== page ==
From the Inbox:
Houston Mayor and METRO Seek Common Ground on East End Line
Resolution of Harrisburg/Hughes Streets Over/Under Question Becomes a Milestone
The city of Houston has concluded there is “strong sentiment” within the East End community for an underpass at Harrisburg/Hughes St. and has requested METRO’s Board of Directors vote in support of a plan to create a grade separated betterment for light rail and vehicular traffic. This “All-Under Option,” according to Houston Mayor Annise Parker, is intended to “promote pedestrian and vehicular safety in the area and encourage community development, and enhance overall mobility in the East End.” The city has committed $20.6 million in financial support for the project.
Although the underpass route is influenced by numerous considerations, the decision of whether or not to support the request will ultimately rest with the METRO Board of Directors. METRO Chairman, Gilbert Garcia, hopes to bring the complex matter up for vote by the directors this Thursday.
“We appreciate Mayor Parker’s efforts to build consensus in this lingering community debate. I congratulate the Mayor, Council members, Ed Gonzalez, James Rodriguez, and Melissa Noriega, as well as community representatives, the Mayor’s staff and METRO’s staff for working together on this issue.” said Garcia.
METRO President & CEO George Greanias said the “all under option” will take longer to build, possibly two years longer, and the extra cost of $20-23 million does not cover a pedestrian tunnel. “Despite the hurdles ahead, this request is a good example of community partnerships. We look forward to working with the city in seeing this project to completion.” said Greanias.
Of the $20.6 million in financial assistance being offered by the city:
- $10.0 million – CIP funds previously committed to this issue
- $4.9 million - Postponement of the Fulton Paving and Drainage Project (Dist. H)
- $3.2 million - Postponement of the Telephone Road Reconstruction (Dist. I)
- $2.5 million - Harrisburg TIRZ funds
METRO’s original design for the crossing accommodated light-rail only. The city of Houston, after extensive dialog with the community, commissioned a study on the feasibility of constructing an underpass. The betterment will require collaboration with Houston Belt and Terminal (HBT) Railroad, and creation of a new and temporary terminus at Altic. Offsetting the higher cost, however, is an added value to railroad operations – the new design, according to the city, will ease flooding impairments. In return for METRO’s support, the city of Houston has offered to make funds available in a timely fashion, as well as collaborate to seek more funds and support METRO in negotiations for necessary concessions from HBT. The matter will go before the full METRO Board of Directors, at its regular monthly meeting Thursday, July 28th.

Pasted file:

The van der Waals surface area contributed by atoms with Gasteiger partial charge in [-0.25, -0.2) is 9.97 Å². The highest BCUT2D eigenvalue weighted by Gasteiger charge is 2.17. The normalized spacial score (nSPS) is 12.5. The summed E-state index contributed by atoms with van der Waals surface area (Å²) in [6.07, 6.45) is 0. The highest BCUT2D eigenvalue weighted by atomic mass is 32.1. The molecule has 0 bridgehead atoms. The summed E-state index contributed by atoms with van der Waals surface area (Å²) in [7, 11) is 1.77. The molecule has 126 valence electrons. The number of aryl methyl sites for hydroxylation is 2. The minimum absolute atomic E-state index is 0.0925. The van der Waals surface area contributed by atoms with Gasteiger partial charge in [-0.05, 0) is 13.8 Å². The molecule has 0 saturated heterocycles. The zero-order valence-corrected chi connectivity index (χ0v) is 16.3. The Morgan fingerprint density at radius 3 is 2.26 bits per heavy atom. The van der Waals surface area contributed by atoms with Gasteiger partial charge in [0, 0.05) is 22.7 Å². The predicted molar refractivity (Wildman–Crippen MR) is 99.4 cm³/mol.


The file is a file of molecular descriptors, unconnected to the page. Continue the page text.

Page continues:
UPDATE: Here’s the Chron story.
George Greanias, Metro’s president and chief executive officer, said the need for detailed design work means the underpass likely won’t be complete until 2016, two years after the scheduled completion date for the East End, North and Southeast lines. However, trains will run from downtown to the station nearest the underpass by 2014, Metro spokesman Jerome Gray said.
To help pay Metro’s share of the cost, Greanias said the agency would look to Harris County as well as railroads that benefit from the grade separation. The East End line is not federally funded.
Council member Sue Lovell, chairwoman of the city’s Transportation, Infrastructure and Aviation Committee, said the decision to build the underpass represents the city’s and Metro’s shared response to a community request.
“Metro could have just built the overpass, but they decided to listen to the community,” said Lovell, who initially opposed the underpass. “They presented to the community that it would cost more, and the community overwhelmingly said they wanted to have the underpass.”
Also, she said, a bigger variety of businesses can be built along an underpass than in the shadow of a viaduct.
“The advantages to economic development in the long run for the neighborhoods more than make up what they may sacrifice right now in the CIP,” she said.
Marilu de la Fuente, president of the Harrisburg Heritage Society and a member of the East End Chamber’s rail committee, said the underpass decision showed the community’s power.
“Finally we got everyone involved,” she said. “They started listening to us and they knew we were a force to be reckoned with.”
No question about that. There was a lot of opposition to the overpass in the community, and a lot of grumbling at that time about Metro ignoring the feedback they were getting. This change of direction says as much about Metro as it does about the power and persistence of the residents.